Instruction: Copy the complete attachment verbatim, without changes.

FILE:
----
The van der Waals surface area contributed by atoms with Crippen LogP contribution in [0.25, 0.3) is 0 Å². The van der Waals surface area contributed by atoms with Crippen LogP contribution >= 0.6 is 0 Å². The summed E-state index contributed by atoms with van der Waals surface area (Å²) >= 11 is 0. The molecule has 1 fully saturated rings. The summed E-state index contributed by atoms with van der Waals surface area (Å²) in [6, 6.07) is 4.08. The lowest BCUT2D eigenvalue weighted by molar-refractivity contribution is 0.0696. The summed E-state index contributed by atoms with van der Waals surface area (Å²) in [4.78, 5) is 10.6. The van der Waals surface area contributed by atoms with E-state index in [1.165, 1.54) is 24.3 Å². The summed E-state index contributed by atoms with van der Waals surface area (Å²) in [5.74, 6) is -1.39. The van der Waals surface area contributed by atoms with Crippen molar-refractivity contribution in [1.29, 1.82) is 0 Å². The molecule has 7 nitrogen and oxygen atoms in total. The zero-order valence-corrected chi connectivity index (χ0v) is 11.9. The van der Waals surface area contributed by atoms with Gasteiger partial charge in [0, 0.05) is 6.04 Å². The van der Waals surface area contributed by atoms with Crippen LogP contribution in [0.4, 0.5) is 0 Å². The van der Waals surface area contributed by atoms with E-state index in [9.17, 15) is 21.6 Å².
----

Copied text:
The van der Waals surface area contributed by atoms with Crippen LogP contribution in [0.25, 0.3) is 0 Å². The van der Waals surface area contributed by atoms with Crippen LogP contribution >= 0.6 is 0 Å². The summed E-state index contributed by atoms with van der Waals surface area (Å²) >= 11 is 0. The molecule has 1 fully saturated rings. The summed E-state index contributed by atoms with van der Waals surface area (Å²) in [6, 6.07) is 4.08. The lowest BCUT2D eigenvalue weighted by molar-refractivity contribution is 0.0696. The summed E-state index contributed by atoms with van der Waals surface area (Å²) in [4.78, 5) is 10.6. The van der Waals surface area contributed by atoms with E-state index in [1.165, 1.54) is 24.3 Å². The summed E-state index contributed by atoms with van der Waals surface area (Å²) in [5.74, 6) is -1.39. The van der Waals surface area contributed by atoms with Crippen molar-refractivity contribution in [1.29, 1.82) is 0 Å². The molecule has 7 nitrogen and oxygen atoms in total. The zero-order valence-corrected chi connectivity index (χ0v) is 11.9. The van der Waals surface area contributed by atoms with Gasteiger partial charge in [0, 0.05) is 6.04 Å². The van der Waals surface area contributed by atoms with Crippen LogP contribution in [0.4, 0.5) is 0 Å². The van der Waals surface area contributed by atoms with E-state index in [9.17, 15) is 21.6 Å².